U.S. Rep. Doug Collins, R-Gainesville, has restarted the Army Corps of Engineers Caucus in Congress in an effort “to increase accountability and transparency,” spokesman Brendan Thomas said last week.
“Many districts across the country would like to see better relations with the corps and solutions to their water problems,” Thomas said.
Collins was spurred largely by the lack of response from the corps to letters he has sent concerning a possible lease agreement between the corps and Hall County involving Bolding Mill Park in northwest Hall County.
“The corps is mired in bureaucracy, stalling needed public works projects, even as it undertakes new construction with questionable merit,” he said in an emailed statement. “We need a more responsive and fiscally responsible agency to better serve growing Northeast Georgia, our state and the country.”
Pat Robbins, spokesman for the corps’ Mobile (Ala.) District, which governs Lake Lanier, said the corps doesn’t comment on issues among members of Congress.
In a letter to fellow lawmakers, Collins said he wanted to relaunch the caucus — he launched the first one in 2013 with the 113th Congress — “to ensure that the Corps serves as a responsible steward of our nation’s financial and environmental resources.”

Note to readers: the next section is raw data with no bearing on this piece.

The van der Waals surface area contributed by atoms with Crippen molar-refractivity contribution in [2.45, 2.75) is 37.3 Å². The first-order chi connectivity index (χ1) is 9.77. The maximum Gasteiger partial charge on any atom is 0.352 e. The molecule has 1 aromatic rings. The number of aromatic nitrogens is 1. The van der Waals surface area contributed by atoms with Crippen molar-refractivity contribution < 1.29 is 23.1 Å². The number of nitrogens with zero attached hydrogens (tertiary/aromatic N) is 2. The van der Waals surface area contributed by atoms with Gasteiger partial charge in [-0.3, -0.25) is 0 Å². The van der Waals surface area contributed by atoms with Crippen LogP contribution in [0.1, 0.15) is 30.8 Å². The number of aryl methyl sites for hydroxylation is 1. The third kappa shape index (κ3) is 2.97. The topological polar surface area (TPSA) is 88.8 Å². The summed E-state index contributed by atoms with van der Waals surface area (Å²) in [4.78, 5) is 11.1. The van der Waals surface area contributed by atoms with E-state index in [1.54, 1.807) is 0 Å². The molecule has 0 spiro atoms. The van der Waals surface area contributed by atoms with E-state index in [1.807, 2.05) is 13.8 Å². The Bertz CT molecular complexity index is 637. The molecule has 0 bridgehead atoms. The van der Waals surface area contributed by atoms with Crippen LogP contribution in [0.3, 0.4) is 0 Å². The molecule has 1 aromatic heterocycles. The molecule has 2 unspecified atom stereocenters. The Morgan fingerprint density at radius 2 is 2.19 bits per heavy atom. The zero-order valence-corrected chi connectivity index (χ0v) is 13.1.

“While the corps has been vital in strengthening America’s water infrastructure throughout its history, the corps’ recent record demonstrates room for improvement,” his letter states.
Many states “are dealing with a variety of issues related to the corps which impact the everyday lives of citizens,” Collins said.
Georgia has been dealing with corps decisions “on water reallocation and supply for many years, but there are other issues where the corps has a meaningful impact as well.”
Access to fishing and boating, lease agreements on corps properties and relationships with states “are all areas where Congress can work with the corps to establish meaningful reforms,” says Collins’ letter.
So far, in addition to Collins, the caucus has members from Michigan, California and Washington.
“He expects many more to join,” Thomas said.